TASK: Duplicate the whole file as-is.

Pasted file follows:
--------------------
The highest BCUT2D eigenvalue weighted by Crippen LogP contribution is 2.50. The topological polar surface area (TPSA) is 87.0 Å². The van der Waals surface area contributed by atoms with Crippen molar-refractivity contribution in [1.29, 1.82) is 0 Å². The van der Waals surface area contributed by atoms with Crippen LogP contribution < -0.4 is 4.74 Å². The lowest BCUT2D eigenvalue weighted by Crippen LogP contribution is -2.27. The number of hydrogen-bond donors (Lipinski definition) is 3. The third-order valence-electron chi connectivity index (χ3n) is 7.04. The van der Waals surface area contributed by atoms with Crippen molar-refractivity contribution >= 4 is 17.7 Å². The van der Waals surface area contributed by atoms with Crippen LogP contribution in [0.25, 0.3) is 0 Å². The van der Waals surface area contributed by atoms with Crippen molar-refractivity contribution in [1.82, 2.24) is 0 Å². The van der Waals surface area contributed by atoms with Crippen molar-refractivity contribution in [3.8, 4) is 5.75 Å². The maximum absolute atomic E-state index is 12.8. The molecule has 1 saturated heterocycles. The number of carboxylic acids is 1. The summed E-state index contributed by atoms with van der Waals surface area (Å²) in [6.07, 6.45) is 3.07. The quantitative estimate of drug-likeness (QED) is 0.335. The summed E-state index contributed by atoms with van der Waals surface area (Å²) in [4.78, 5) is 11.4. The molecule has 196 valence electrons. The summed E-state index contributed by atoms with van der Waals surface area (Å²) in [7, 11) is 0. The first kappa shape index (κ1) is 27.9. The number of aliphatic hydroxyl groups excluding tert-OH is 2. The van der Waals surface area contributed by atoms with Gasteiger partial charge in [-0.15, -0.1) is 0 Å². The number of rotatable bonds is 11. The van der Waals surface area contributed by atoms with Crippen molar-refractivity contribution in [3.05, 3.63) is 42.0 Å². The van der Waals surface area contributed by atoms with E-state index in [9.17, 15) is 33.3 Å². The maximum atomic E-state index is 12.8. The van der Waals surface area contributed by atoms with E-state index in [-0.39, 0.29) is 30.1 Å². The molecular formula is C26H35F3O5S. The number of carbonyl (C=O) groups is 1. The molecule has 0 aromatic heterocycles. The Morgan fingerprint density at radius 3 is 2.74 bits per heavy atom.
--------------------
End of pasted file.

The highest BCUT2D eigenvalue weighted by Crippen LogP contribution is 2.50. The topological polar surface area (TPSA) is 87.0 Å². The van der Waals surface area contributed by atoms with Crippen molar-refractivity contribution in [1.29, 1.82) is 0 Å². The van der Waals surface area contributed by atoms with Crippen LogP contribution < -0.4 is 4.74 Å². The lowest BCUT2D eigenvalue weighted by Crippen LogP contribution is -2.27. The number of hydrogen-bond donors (Lipinski definition) is 3. The third-order valence-electron chi connectivity index (χ3n) is 7.04. The van der Waals surface area contributed by atoms with Crippen molar-refractivity contribution >= 4 is 17.7 Å². The van der Waals surface area contributed by atoms with Crippen LogP contribution in [0.25, 0.3) is 0 Å². The van der Waals surface area contributed by atoms with Crippen molar-refractivity contribution in [1.82, 2.24) is 0 Å². The van der Waals surface area contributed by atoms with Crippen molar-refractivity contribution in [3.8, 4) is 5.75 Å². The maximum absolute atomic E-state index is 12.8. The molecule has 1 saturated heterocycles. The number of carboxylic acids is 1. The summed E-state index contributed by atoms with van der Waals surface area (Å²) in [6.07, 6.45) is 3.07. The quantitative estimate of drug-likeness (QED) is 0.335. The summed E-state index contributed by atoms with van der Waals surface area (Å²) in [4.78, 5) is 11.4. The molecule has 196 valence electrons. The summed E-state index contributed by atoms with van der Waals surface area (Å²) in [7, 11) is 0. The first kappa shape index (κ1) is 27.9. The number of aliphatic hydroxyl groups excluding tert-OH is 2. The van der Waals surface area contributed by atoms with Gasteiger partial charge in [-0.15, -0.1) is 0 Å². The number of rotatable bonds is 11. The van der Waals surface area contributed by atoms with Crippen molar-refractivity contribution in [3.05, 3.63) is 42.0 Å². The van der Waals surface area contributed by atoms with E-state index in [9.17, 15) is 33.3 Å². The maximum atomic E-state index is 12.8. The van der Waals surface area contributed by atoms with E-state index in [-0.39, 0.29) is 30.1 Å². The molecular formula is C26H35F3O5S. The number of carbonyl (C=O) groups is 1. The molecule has 0 aromatic heterocycles. The Morgan fingerprint density at radius 3 is 2.74 bits per heavy atom.